‘Woolwich was a graveyard before we came, we built this town…’ says small business owners

BY CALUM FRASER
calum@slpmedia.co.uk

Small business owners pleaded with a council leader to stop developers booting them out in a multi million-pound regeneration scheme.

Greenwich council leader Danny Thorpe sat pensively while one resident after another stood up at a public meeting, organised by Speak Out Woolwich, to make their case against plans to demolish an area that houses more than 130 businesses.

A majority of these business are run by black, Asian and minority ethnic (BME) residents.

The regeneration of the area bounded by Plumstead Road, Woolwich New Road, Spray Street and Burrage Road, dubbed the Spray Street Quarter, is a joint venture by Notting Hill Homes and St Modwen.

The scheme would see the demolition of all current buildings, which includes the covered market, to be replaced by six blocks built of varying heights up to 21 storeys with 742 homes, a new five-screen cinema, leisure facilities and a children’s nursery.

Ghulam Mustapha, who has run the Intercontinental Supermarket shop in Plumstead Road since 1965, said at the meeting on August 30: “Woolwich was like a graveyard when we first moved in, you could hardly see anything.

We small shops built this town. “When all the big supermarkets and brand names were gone, small individual shops were still there. Bringing in the customers, bringing together the community. You break us up, you will lose this.”

The initial planning application was submitted in January this year, but development was delayed.

The proposed development would have 35 per cent affordable housing, 15 per cent at social rent. Bahareh Berendji, who co-owns the Woolwich Dental Practice with her parents, said: “We’re a big family, we belong to each other.

If an incident happens, Mr Hassan and Mr Patel [shop owners in the SSQ] are there to protect us.

“If Mr Hassan has a toothache, then he can come to us. We don’t want to lose this family. We belong together as one. It doesn’t matter what ethnic group, colour, race, whatever, we are here together.”

The developers are set to come back with a revised plan in the autumn. Danny Hoggan, who is the Greenwich branch secretary of the Unite union, said at the public meeting on Monday, July 30: “When Woolwich was dying on its knees, these business were there.

That’s what has given this town the vibrancy. If I want to go to a soulless place, I catch the bus the other way to Bexleyheath.

“Danny, if you want to make a mark and have a legacy, you protect these people, you owe it to them. “If you’re not careful in this situation, you’ll know the price of everything and the value of nothing.”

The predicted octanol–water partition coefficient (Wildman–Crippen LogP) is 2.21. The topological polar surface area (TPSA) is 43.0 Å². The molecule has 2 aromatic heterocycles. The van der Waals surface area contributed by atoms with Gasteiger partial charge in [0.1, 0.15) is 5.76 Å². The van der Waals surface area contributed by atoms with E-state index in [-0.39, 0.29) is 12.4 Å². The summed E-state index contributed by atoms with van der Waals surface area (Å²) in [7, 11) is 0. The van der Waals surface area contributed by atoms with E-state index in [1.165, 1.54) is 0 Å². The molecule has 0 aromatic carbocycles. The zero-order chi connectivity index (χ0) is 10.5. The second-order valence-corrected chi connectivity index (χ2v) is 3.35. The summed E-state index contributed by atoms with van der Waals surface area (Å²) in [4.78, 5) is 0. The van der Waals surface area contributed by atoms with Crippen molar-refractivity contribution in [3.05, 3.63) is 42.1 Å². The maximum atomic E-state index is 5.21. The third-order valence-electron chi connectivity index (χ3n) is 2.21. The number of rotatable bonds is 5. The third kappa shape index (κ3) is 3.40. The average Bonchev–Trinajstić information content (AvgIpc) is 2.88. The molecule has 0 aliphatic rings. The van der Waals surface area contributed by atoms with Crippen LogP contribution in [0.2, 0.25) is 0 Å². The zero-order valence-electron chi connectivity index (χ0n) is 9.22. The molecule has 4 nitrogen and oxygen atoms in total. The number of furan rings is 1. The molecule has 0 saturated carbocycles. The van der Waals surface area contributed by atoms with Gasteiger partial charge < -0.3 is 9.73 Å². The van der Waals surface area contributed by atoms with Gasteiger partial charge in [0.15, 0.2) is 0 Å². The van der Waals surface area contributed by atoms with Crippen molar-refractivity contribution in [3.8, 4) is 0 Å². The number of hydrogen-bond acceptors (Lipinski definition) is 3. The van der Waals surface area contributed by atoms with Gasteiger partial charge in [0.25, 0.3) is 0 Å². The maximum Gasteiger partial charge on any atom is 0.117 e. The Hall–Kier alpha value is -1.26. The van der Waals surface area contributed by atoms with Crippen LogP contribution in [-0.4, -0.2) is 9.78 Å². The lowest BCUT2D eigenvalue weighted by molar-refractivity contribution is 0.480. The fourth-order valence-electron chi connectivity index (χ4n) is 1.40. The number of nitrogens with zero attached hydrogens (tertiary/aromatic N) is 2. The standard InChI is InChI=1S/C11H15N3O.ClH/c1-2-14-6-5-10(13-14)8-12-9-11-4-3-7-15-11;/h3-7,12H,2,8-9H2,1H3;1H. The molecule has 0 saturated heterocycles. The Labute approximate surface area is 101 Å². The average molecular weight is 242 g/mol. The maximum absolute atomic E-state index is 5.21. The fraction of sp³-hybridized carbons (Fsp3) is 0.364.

A spokesman for Spray Street Quarter LLP said: “Following over two years of community consultation, we submitted a planning application in January to transform Spray Street Quarter and deliver 742 new well-designed homes, as well as new places to meet, shop, eat and drink.

“To deliver maximum benefits to the local area, the site needs to be comprehensively regenerated.

“Spray Street Quarter will include a new cinema and workspaces, create about 475 new, full-time equivalent jobs and 260 new affordable homes – which will provide an anticipated £6million boost each year to the local economy.

“We have worked with residents and businesses throughout the planning process.

We continue to underpin the council’s work with GL Hearn and Tree Shepherd in order to build an in-depth understanding of existing occupier’s needs.

“This work will help us and the council to develop robust options for how their businesses can be relocated locally.”

3 thoughts on “‘Woolwich was a graveyard before we came, we built this town…’ says small business owners

  • 7th August 2018 at 1:00 pm
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    Sorry to be an upstart gentrifier, but regeneration can only be good for the area – especially on that side of Plumstead road. The buildings are horrible to look at round there, and they really need sprucing up.

    Also Woolwich doesn’t have a cinema – it needs one.

    I hope they come to some sort of arrangement that benefits everybody. You can’t cite being there in the 60s as reason to put a stop to positive change.

    Reply
    • 29th March 2019 at 7:30 pm
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      Woolwich used to have THREE cinemas, including the stunning Granada (now a ‘cathedral’).
      The cinema at the bottom of Wellington Street was allowed to fall into disrepair and demolished recently by the council.
      It is now a block of flats, of course.
      We were promised, at a council meeting, that a community space would be incorporated into the design, to ‘compensate’ for losing the original building.
      To my knowledge, this has never happened.

      Reply
  • 9th August 2018 at 5:50 pm
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    This area is in desperate need of regeneration. It looks terrible and most of the properties have had no maintenance for years and years. It’s just a jumble of cheap buildings flung up behind the main road facades and a huge waste of town centre space. It is dark at night and feels dangerous. Spray Street itself is a traffic shambles of epic proportions, with large 4x4s with blacked-out windows usually parked at the town end for hours. Time for a change.

    Reply

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